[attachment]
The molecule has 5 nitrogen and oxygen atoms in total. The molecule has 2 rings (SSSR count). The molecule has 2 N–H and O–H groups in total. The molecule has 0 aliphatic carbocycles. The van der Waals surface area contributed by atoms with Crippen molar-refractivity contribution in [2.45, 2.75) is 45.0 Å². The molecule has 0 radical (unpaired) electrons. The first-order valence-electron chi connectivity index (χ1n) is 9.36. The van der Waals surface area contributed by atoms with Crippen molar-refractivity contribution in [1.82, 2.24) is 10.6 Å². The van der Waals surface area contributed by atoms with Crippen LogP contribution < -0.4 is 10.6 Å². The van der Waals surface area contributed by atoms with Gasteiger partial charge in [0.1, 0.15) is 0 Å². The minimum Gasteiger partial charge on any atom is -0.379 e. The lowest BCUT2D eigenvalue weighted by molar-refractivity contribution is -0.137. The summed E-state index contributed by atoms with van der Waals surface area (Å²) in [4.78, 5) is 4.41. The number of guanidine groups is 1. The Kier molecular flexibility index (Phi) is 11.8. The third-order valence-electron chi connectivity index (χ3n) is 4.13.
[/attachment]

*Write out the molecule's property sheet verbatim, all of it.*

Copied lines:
The molecule has 5 nitrogen and oxygen atoms in total. The molecule has 2 rings (SSSR count). The molecule has 2 N–H and O–H groups in total. The molecule has 0 aliphatic carbocycles. The van der Waals surface area contributed by atoms with Crippen molar-refractivity contribution in [2.45, 2.75) is 45.0 Å². The molecule has 0 radical (unpaired) electrons. The first-order valence-electron chi connectivity index (χ1n) is 9.36. The van der Waals surface area contributed by atoms with Crippen molar-refractivity contribution in [1.82, 2.24) is 10.6 Å². The van der Waals surface area contributed by atoms with Crippen LogP contribution < -0.4 is 10.6 Å². The van der Waals surface area contributed by atoms with Gasteiger partial charge in [0.1, 0.15) is 0 Å². The minimum Gasteiger partial charge on any atom is -0.379 e. The lowest BCUT2D eigenvalue weighted by molar-refractivity contribution is -0.137. The summed E-state index contributed by atoms with van der Waals surface area (Å²) in [4.78, 5) is 4.41. The number of guanidine groups is 1. The Kier molecular flexibility index (Phi) is 11.8. The third-order valence-electron chi connectivity index (χ3n) is 4.13.